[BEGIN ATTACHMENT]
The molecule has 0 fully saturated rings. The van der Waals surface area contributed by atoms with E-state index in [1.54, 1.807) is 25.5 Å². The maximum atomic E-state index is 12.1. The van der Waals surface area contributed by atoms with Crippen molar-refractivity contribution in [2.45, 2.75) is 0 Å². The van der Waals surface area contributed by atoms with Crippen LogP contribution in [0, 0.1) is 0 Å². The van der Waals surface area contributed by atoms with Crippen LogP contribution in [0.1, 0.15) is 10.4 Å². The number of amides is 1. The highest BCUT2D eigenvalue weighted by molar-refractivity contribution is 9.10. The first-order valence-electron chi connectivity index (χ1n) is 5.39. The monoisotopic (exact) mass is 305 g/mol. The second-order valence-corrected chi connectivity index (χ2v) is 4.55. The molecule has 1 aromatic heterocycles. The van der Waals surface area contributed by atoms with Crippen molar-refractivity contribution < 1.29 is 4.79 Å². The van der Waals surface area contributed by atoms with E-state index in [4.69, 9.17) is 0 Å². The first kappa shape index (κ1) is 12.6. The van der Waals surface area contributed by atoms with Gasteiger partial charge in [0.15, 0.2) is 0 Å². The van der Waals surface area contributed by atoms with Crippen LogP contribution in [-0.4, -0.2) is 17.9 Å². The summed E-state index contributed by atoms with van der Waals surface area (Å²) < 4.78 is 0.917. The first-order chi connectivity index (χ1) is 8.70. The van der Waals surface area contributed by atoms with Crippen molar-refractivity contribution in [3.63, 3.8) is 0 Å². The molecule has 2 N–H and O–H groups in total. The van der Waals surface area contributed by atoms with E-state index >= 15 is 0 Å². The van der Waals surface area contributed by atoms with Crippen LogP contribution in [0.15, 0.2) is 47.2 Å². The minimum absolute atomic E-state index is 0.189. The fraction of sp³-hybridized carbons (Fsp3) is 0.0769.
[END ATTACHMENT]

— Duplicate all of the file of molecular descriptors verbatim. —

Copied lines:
The molecule has 0 fully saturated rings. The van der Waals surface area contributed by atoms with E-state index in [1.54, 1.807) is 25.5 Å². The maximum atomic E-state index is 12.1. The van der Waals surface area contributed by atoms with Crippen molar-refractivity contribution in [2.45, 2.75) is 0 Å². The van der Waals surface area contributed by atoms with Crippen LogP contribution in [0, 0.1) is 0 Å². The van der Waals surface area contributed by atoms with Crippen LogP contribution in [0.1, 0.15) is 10.4 Å². The number of amides is 1. The highest BCUT2D eigenvalue weighted by molar-refractivity contribution is 9.10. The first-order valence-electron chi connectivity index (χ1n) is 5.39. The monoisotopic (exact) mass is 305 g/mol. The second-order valence-corrected chi connectivity index (χ2v) is 4.55. The molecule has 1 aromatic heterocycles. The van der Waals surface area contributed by atoms with Crippen molar-refractivity contribution < 1.29 is 4.79 Å². The van der Waals surface area contributed by atoms with E-state index in [4.69, 9.17) is 0 Å². The first kappa shape index (κ1) is 12.6. The van der Waals surface area contributed by atoms with Gasteiger partial charge in [0.15, 0.2) is 0 Å². The van der Waals surface area contributed by atoms with Crippen LogP contribution in [-0.4, -0.2) is 17.9 Å². The summed E-state index contributed by atoms with van der Waals surface area (Å²) < 4.78 is 0.917. The first-order chi connectivity index (χ1) is 8.70. The van der Waals surface area contributed by atoms with Crippen molar-refractivity contribution in [3.63, 3.8) is 0 Å². The molecule has 2 N–H and O–H groups in total. The van der Waals surface area contributed by atoms with E-state index >= 15 is 0 Å². The van der Waals surface area contributed by atoms with Crippen LogP contribution in [0.15, 0.2) is 47.2 Å². The minimum absolute atomic E-state index is 0.189. The fraction of sp³-hybridized carbons (Fsp3) is 0.0769.